The LCS class consists of the Freedom variant and Independence variant, designed and built by two industry teams. The Freedom variant team is led by Lockheed Martin (for the odd-numbered hulls, e.g. LCS-1). The Independence variant team is led by Austal USA (for LCS-6 and follow-on even-numbered hulls) and was led by General Dynamics, Bath Iron Works for LCS-2 and LCS-4. Purchased under the innovative block-buy acquisition strategy, there are 12 ships currently under construction.

LCS is a modular, reconfigurable ship, with three types of mission packages including surface warfare, mine countermeasures, and anti-submarine warfare. The Program Executive Office Littoral Combat Ships (PEO LCS) is responsible for delivering and sustaining littoral mission capabilities to the fleet. Delivering high-quality warfighting assets while balancing affordability and capability is key to supporting the nation’s maritime strategy.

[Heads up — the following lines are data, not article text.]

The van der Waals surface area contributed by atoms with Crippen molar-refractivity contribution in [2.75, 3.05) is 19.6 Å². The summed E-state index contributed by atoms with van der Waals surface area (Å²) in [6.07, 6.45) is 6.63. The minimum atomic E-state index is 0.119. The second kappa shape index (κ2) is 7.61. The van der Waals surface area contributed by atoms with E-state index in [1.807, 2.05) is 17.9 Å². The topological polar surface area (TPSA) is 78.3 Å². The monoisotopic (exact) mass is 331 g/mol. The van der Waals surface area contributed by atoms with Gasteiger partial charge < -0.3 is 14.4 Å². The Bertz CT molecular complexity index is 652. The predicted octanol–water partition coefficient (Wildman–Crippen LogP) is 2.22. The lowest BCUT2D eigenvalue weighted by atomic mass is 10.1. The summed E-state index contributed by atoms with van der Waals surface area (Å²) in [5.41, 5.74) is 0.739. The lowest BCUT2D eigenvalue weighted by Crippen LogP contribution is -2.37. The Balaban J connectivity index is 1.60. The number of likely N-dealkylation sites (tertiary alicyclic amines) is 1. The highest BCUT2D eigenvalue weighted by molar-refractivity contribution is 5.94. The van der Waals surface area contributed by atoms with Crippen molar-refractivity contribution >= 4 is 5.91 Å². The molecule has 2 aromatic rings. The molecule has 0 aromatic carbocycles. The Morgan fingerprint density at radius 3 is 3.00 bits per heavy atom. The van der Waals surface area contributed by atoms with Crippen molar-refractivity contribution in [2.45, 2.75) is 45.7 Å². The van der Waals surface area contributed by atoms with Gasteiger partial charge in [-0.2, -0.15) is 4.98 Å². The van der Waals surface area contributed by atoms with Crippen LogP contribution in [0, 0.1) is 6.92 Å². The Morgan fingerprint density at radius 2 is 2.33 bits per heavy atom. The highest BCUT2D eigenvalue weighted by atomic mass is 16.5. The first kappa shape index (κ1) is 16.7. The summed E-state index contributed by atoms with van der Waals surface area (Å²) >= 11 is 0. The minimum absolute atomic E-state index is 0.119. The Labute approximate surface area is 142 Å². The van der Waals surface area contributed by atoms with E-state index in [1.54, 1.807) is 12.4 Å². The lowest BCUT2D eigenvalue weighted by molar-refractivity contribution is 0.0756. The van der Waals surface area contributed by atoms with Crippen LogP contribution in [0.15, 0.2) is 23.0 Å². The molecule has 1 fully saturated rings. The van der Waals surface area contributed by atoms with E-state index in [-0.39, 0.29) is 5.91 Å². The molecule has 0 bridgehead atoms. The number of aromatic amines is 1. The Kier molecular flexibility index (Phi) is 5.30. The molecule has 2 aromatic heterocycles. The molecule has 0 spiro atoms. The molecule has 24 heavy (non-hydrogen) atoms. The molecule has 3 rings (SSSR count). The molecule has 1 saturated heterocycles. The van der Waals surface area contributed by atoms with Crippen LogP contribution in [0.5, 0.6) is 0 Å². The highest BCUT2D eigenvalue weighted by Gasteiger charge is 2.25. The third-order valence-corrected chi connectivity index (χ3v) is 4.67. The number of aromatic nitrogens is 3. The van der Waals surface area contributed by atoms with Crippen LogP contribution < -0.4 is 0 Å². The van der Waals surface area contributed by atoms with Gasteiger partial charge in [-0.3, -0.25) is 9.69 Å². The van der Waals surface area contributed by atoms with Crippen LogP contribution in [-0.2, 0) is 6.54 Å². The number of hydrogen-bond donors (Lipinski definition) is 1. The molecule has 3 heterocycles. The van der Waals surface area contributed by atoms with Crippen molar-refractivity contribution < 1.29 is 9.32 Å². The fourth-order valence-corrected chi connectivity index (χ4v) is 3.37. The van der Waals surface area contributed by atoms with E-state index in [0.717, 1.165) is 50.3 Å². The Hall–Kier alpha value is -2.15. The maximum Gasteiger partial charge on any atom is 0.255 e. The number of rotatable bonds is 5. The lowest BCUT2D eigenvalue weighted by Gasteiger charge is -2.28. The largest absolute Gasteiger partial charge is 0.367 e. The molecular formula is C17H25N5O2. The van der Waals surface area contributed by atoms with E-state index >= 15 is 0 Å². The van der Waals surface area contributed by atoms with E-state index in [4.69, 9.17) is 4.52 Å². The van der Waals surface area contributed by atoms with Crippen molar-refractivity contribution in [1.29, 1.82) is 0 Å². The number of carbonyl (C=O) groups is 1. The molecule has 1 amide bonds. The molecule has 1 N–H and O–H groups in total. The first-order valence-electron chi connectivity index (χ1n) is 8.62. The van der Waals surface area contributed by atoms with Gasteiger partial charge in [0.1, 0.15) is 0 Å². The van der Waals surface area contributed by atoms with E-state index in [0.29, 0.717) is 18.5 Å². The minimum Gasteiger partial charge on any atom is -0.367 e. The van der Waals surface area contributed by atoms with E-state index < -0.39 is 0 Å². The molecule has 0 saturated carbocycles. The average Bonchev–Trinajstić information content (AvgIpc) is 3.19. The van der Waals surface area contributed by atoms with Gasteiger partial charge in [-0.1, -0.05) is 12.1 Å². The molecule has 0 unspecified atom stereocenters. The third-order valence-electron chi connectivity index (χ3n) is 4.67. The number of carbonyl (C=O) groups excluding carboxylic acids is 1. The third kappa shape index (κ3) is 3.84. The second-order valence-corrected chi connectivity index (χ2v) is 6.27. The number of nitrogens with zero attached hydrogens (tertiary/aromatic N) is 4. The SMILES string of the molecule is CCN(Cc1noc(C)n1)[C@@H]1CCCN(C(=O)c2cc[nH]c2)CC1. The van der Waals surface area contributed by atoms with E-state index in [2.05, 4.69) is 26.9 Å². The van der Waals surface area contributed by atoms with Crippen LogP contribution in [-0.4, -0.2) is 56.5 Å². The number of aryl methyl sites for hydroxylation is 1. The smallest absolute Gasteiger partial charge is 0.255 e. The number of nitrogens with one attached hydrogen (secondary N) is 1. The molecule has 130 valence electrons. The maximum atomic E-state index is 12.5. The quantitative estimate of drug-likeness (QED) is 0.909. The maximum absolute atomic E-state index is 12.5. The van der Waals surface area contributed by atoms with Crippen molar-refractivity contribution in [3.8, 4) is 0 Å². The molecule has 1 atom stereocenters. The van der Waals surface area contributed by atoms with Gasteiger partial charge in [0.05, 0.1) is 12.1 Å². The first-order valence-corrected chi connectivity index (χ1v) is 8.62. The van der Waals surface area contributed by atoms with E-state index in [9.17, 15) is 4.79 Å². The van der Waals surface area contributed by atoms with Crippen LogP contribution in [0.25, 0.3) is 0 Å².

Defence vessels designed and built by Austal include focused-mission combatants, such as the Littoral Combat Ship (LCS) for the United States Navy
Defence vessels designed and built by Austal include focused-mission combatants, such as the Littoral Combat Ship (LCS) for the United States Navy

 

The Independence Variant of the LCS Class

PRINCIPAL DIMENSIONS
Construction Hull and superstructure – aluminium alloy
Length overall 417 feet/127.1 m
Beam overall 103 feet/31.4 m
Hull draft (maximum) 14.8 feet/4.5 m
PAYLOAD AND CAPACITIES
Complement Core Crew – 40
Mission crew – 36
Berthing 76 in a mix of single, double & quad berthing compartments
Maximum mission load 210 tonnes
Mission Bay Volume 118,403 feet3/11,000 m3
Mission packages Anti-Submarine Warfare (ASW)
Surface Warfare (SUW)